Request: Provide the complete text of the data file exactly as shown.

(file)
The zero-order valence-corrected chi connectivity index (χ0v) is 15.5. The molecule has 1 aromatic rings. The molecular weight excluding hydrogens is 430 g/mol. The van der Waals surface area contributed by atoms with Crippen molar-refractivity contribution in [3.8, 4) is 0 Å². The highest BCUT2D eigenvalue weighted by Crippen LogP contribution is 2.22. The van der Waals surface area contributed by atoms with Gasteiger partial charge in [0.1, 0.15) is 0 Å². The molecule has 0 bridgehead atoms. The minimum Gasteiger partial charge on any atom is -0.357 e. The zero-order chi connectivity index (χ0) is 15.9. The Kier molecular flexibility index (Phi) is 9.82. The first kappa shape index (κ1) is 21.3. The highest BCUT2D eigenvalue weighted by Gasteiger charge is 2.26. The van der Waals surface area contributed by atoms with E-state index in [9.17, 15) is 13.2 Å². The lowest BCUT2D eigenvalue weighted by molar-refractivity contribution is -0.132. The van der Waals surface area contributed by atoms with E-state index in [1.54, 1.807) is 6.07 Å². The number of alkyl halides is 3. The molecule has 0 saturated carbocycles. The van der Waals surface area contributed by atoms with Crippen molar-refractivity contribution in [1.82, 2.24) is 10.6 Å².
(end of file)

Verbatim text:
The zero-order valence-corrected chi connectivity index (χ0v) is 15.5. The molecule has 1 aromatic rings. The molecular weight excluding hydrogens is 430 g/mol. The van der Waals surface area contributed by atoms with Crippen molar-refractivity contribution in [3.8, 4) is 0 Å². The highest BCUT2D eigenvalue weighted by Crippen LogP contribution is 2.22. The van der Waals surface area contributed by atoms with Gasteiger partial charge in [0.1, 0.15) is 0 Å². The molecule has 0 bridgehead atoms. The minimum Gasteiger partial charge on any atom is -0.357 e. The zero-order chi connectivity index (χ0) is 15.9. The Kier molecular flexibility index (Phi) is 9.82. The first kappa shape index (κ1) is 21.3. The highest BCUT2D eigenvalue weighted by Gasteiger charge is 2.26. The van der Waals surface area contributed by atoms with E-state index in [9.17, 15) is 13.2 Å². The lowest BCUT2D eigenvalue weighted by molar-refractivity contribution is -0.132. The van der Waals surface area contributed by atoms with E-state index in [1.54, 1.807) is 6.07 Å². The number of alkyl halides is 3. The molecule has 0 saturated carbocycles. The van der Waals surface area contributed by atoms with Crippen molar-refractivity contribution in [1.82, 2.24) is 10.6 Å².